Ohioans in Coshocton County celebrated Juneteenth this year by coming together to confront their history of racial injustice.
In partnership with EJI’s Community Remembrance Project, community members and local leaders dedicated a historical marker at the Coshocton County Courthouse that memorializes Henry Howard, who was lynched on the court square on June 19, 1885, by a crowd of about 1,000 people.
The June 18 dedication opened with remarks from Javanna Ramsey and Lucy Malenke, who founded Coshoctonians for Peace and Equality, a grassroots racial justice coalition that has been working since 2020 to install the historical marker as part of EJI’s Community Remembrance Project.
In preparation for the marker, Ms. Malenke interviewed Lula Williams, a 100-year-old Coshocton County resident who told Ms. Malenke that Henry Howard’s toe was displayed in C.D. Brooke’s jewelry store on Main Street well into the 20th century.
“Every single one of us who lives in this place gets to grapple with this legacy: 136 years ago, the white residents of this town abandoned the justice system and lynched a Black man who never got a fair trial, who never got his alibi investigated, whose body was desecrated,” Ms. Malenke said at the dedication.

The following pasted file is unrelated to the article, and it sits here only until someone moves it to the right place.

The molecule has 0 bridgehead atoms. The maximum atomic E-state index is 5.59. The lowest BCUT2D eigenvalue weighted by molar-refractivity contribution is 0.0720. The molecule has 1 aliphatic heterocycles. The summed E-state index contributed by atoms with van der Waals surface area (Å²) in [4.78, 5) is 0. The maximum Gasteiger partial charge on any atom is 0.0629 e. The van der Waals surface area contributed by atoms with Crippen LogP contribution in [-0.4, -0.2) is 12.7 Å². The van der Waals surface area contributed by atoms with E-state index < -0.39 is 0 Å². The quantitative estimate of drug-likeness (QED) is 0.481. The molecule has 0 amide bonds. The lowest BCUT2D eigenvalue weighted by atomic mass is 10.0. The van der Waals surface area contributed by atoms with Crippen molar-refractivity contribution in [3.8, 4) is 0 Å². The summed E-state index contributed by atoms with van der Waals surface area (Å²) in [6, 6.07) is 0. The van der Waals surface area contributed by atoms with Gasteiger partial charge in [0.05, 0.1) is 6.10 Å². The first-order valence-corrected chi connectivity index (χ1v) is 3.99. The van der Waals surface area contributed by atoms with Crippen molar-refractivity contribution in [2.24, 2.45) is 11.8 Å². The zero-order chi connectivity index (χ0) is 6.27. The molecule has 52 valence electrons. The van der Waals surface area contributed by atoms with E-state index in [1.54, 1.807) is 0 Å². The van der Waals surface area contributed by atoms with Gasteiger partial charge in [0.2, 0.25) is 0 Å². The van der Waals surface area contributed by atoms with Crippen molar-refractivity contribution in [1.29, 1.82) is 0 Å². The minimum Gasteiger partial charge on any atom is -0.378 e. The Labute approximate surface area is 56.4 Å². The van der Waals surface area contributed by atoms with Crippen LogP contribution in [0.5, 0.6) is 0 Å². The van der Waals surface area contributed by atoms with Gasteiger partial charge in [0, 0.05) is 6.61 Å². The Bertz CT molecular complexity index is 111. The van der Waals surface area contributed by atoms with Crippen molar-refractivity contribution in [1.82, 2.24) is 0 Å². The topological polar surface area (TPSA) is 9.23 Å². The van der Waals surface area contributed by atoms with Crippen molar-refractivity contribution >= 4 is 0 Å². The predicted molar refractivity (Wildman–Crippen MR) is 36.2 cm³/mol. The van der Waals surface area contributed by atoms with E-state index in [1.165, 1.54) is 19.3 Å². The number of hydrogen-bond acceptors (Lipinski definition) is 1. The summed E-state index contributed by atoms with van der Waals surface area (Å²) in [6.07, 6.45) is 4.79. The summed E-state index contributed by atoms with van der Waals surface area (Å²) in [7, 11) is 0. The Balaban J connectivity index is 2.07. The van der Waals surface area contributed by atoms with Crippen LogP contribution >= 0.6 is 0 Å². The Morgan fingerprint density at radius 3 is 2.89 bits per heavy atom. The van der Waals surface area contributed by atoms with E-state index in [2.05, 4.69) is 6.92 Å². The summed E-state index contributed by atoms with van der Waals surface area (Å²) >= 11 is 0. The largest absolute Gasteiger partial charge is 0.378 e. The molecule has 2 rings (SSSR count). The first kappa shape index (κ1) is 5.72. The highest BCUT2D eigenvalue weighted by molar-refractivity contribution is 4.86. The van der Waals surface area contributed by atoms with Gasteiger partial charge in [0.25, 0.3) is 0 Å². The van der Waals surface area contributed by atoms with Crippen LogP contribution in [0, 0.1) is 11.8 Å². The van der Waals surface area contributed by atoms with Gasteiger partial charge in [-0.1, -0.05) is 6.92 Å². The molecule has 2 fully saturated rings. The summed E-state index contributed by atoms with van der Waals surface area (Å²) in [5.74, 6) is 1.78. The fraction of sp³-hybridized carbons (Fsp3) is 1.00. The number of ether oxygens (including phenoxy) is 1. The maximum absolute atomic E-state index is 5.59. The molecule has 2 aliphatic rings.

Ms. Ramsey spoke to attendees about how truth-telling about our history can lead to positive change in our communities.
“This historical marker telling Henry Howard’s story, it’s a chance to own up to the truth of our past, to the truth that 1,000 people showed up to see him tortured and killed — public officials, pastors, respected businesspeople, parents,” Ms. Ramsey said. “This story needs to be reckoned with if people of color are ever going to feel truly safe and fully welcome in this place.”
The event included a performance by the Ridgewood High School chorus and a presentation on the history of Juneteenth by coalition member and children’s book author, Brittany Mbaye, and her children.